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ARS Home » Northeast Area » Ithaca, New York » Robert W. Holley Center for Agriculture & Health » Plant, Soil and Nutrition Research » Research » Publications at this Location » Publication #354394

Research Project: Bioavailability of Iron, Zinc and Select Phytochemicals for Improved Health

Location: Plant, Soil and Nutrition Research

Title: Evaluation of selected ultra-trace minerals in commercially available dry dog foods

Author
item WAKSHLAG, JOSEPH - Cornell University - New York
item Glahn, Raymond
item KIM, HYUN-TAE - Cornell University - New York
item LOFTUS, JOHN - Cornell University - New York
item GAGNE, JASON - Cornell University - New York
item RUTZKE, MICHAEL - Cornell University - New York

Submitted to: Veterinary Medicine: Research and Reports
Publication Type: Peer Reviewed Journal
Publication Acceptance Date: 4/10/2018
Publication Date: 6/20/2018
Citation: Wakshlag, J., Glahn, R.P., Kim, H., Loftus, J., Gagne, J., Rutzke, M. 2018. Evaluation of selected ultra-trace minerals in commercially available dry dog foods. Veterinary Medicine: Research and Reports. 9:43-51. https://doi.org/10.2147/VMRR.S165890.
DOI: https://doi.org/10.2147/VMRR.S165890

Interpretive Summary: The objective of this study was to evaluate concentrations of ultra-trace minerals such as chromium, nickel, molybdenum, silica and aluminum in several commercially available dry dog foods and compare these with current the average daily dietary intake for humans. Human values were used as safe canine intake levels for these minerals is unknown. To do so, the comparison was based on the national research council (NRC)'s recommendation of a 2900 kilocalorie diet for a 79 kg (174 lb) human. Forty-nine over-the-counter dry foods formulated for maintenance of healthy dogs (i.e. maintenance foods) were analyzed. The results showed that chromium, molybdenum and aluminum concentrations in all of the dog foods were at levels that would be considered above average for daily human consumption. Nickel and silica intakes were comparable with human intake patterns, however there were several foods where nickel and silica levels exceeded the upper range of human daily intakes by almost 2 fold. In conclusion, although these trace minerals found in dog foods were above the expected average daily human intake, no evidence of potential chronic toxic exposure would be expected based on toxic intake concentrations, as published for humans by the World Health Organization. The large range of silica intake from various foods may have health implications in dogs prone to silica urolithiasis (ie. kidney stones). Further studies investigating the absorbability (ie. bioavailability) of these ultra-trace minerals and establishing dietary ultra-trace mineral allowance would be ideal; however, based on these findings, consumption of these ultra-trace minerals in over the counter dry dog foods appears safe.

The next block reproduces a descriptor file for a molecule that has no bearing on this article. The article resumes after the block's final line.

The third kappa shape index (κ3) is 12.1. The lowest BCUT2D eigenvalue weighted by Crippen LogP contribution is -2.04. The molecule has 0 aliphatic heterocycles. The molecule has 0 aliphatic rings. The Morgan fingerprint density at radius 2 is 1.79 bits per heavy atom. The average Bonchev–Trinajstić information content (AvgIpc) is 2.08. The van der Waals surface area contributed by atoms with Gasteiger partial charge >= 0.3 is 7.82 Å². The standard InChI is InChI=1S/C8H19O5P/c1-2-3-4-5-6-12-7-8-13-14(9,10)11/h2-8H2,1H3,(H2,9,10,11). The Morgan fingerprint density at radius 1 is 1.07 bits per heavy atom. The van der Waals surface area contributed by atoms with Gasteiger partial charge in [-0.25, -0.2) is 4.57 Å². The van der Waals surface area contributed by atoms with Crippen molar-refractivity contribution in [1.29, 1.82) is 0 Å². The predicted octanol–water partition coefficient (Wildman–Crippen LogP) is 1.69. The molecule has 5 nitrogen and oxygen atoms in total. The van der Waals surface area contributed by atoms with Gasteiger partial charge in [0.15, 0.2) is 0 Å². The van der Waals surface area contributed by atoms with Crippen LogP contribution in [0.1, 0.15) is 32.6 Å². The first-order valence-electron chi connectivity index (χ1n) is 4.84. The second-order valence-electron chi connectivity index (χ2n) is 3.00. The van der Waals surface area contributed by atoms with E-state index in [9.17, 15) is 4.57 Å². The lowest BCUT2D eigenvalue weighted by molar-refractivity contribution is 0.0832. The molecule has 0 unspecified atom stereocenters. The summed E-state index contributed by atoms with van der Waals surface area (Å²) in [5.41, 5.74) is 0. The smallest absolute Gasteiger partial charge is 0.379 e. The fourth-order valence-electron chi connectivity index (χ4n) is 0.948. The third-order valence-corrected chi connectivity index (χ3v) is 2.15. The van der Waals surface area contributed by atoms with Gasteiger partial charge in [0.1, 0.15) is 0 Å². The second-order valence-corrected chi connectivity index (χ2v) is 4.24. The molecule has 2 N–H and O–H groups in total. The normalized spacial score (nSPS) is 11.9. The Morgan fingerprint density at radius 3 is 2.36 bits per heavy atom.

Technical Abstract: The objective of this study was to evaluate concentrations of chromium, nickel, molybdenum, silica and aluminum in several commercially available dry dog foods and compare these with current World Health Organizations (WHO) mean human daily dietary intake. This comparison was based on the national research council (NRC)'s recommendation of a 2900 kilocalorie diet for a 79 kg human and to evaluate potential for toxic intake standards, if applicable. Forty-nine over-the-counter dry foods formulated for maintenance of healthy dogs (i.e. maintenance foods) were analyzed. Concentrations of the ultra-trace minerals were measured via inductively coupled plasma atomic emission and represented per 1,000 kcals (Mcal) for comparative purposes as it relates to common intake in dogs in comparison to humans. The results showed that chromium, molybdenum and aluminum concentrations in all of the dog foods were at levels that would be considered above average human daily consumption on a caloric basis. Nickel and silica calculated intakes per megacalorie were comparable with human intake patterns, while both trace minerals displayed outliers exceeding at least 2 fold of upper range of human daily intakes. In conclusion, these trace minerals found in dog foods were above the expected average daily human intake for humans on a caloric basis with no evidence of potential chronic toxic exposure based on presumptive intake extrapolated from WHO published toxic intake concentrations. The large range of silica intake from various foods (2.96-83.67 mg/1000 kcals) may have health implications in dogs prone to silica urolithiasis. Further studies investigating bioavailability of these ultra-trace minerals and establishing dietary ultra-trace mineral allowance would be ideal, however based on these findings consumption of these ultra-trace minerals in over the counter dry dog foods appears safe.